A family in Taylor, Michigan, is unhappy with how a restaurant responded after a young boy had an allergic reaction to his food.
Kelly Chapman was eating hot dogs with her son Jack when the incident happened, according to WJBK.
“I'm allergic to eggs, wheat and coconut,” Jack told WJBK afterwards.
Jack is also allergic to milk, and the hot dog he chose contained nonfat dry milk.
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Although Kelly mentioned Jack’s allergies, a waitress told her there would be no problem with the hot dog and fries.
“They said everything is fine, hot dogs are safe, French fries are safe - they're just potatoes and basically vegetable oil, what they cook it in,” Kelly said.
It didn’t take long for this to prove incorrect.
“He started to eat it and barely ate any of it,” Kelly added. “By the end of the meal we were getting ready to get up and pay the check and he just started vomiting.”
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Jack’s voice became raspy and within five minutes of getting home he was itching his face and his eyes were puffy.
Jack had suffered an anaphylactic reaction and he only survived because he was given an injection with an EpiPen.
He had to spend five hours in a hospital that night.
“It was terrifying, very scary,” Kelly said.
But that wasn’t the end of the story. Kelly posted a negative review of the restaurant, pointing out the mistake that had been made.
“If you know you have problems then why don't you just eat at home where you know exactly what the ingredients are - instead of trying to go to a restaurant (and all restaurants) in the first place,” a response from the restaurant’s account said. “What happened here could happen at any restaurant - thank you very much for your review!”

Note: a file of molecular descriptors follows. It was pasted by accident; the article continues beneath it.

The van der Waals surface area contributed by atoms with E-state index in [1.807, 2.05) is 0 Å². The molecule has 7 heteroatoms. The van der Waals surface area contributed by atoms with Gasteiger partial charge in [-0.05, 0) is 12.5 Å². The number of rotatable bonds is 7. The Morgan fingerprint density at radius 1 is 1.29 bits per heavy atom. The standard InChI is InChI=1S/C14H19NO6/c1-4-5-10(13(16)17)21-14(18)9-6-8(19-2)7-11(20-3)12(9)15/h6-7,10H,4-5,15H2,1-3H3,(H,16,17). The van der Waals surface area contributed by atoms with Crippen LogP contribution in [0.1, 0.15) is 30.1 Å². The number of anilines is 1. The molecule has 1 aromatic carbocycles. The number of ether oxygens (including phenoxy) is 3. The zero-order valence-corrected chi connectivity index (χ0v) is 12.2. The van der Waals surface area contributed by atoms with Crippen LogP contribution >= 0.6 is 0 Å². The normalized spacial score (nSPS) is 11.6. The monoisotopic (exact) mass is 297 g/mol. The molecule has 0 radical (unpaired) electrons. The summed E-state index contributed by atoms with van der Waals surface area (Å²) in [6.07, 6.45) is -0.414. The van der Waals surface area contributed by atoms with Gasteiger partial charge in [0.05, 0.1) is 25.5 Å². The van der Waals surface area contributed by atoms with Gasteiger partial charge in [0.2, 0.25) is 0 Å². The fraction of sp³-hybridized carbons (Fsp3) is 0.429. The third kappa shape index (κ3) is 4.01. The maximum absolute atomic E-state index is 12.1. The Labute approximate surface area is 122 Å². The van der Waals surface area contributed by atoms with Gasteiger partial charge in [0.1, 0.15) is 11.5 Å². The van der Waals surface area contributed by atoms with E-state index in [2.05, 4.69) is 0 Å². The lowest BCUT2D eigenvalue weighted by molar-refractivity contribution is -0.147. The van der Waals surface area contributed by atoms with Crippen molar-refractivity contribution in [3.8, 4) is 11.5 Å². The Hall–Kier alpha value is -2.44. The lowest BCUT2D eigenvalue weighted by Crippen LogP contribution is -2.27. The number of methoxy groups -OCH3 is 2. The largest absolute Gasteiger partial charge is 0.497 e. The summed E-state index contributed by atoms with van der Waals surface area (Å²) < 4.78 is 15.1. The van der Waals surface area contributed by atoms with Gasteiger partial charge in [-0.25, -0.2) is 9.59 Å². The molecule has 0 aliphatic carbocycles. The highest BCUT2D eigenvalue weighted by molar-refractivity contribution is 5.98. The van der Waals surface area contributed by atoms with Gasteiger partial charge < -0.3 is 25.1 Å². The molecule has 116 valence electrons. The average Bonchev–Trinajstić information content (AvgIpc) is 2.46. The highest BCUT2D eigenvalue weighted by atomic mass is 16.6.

The restaurant’s owner said the answer was not written by an employee, but someone who had access to the page because he set it up.
“We were made to feel, at least I personally felt, that we were a nuisance, that it was annoying, and that it was my fault that I even took him outside my house to eat,” Kelly added.
The owner added that in 13 years of running the restaurant, this was the first time someone had suffered an allergic reaction.
Anaphylaxis can prove fatal, as shown by a recent article by CBC on the first anniversary of the death of a student in Ontario, Canada. Andrea Mariano drank a smoothie containing substances she was allergic to and suffered a fatal anaphylactic shock.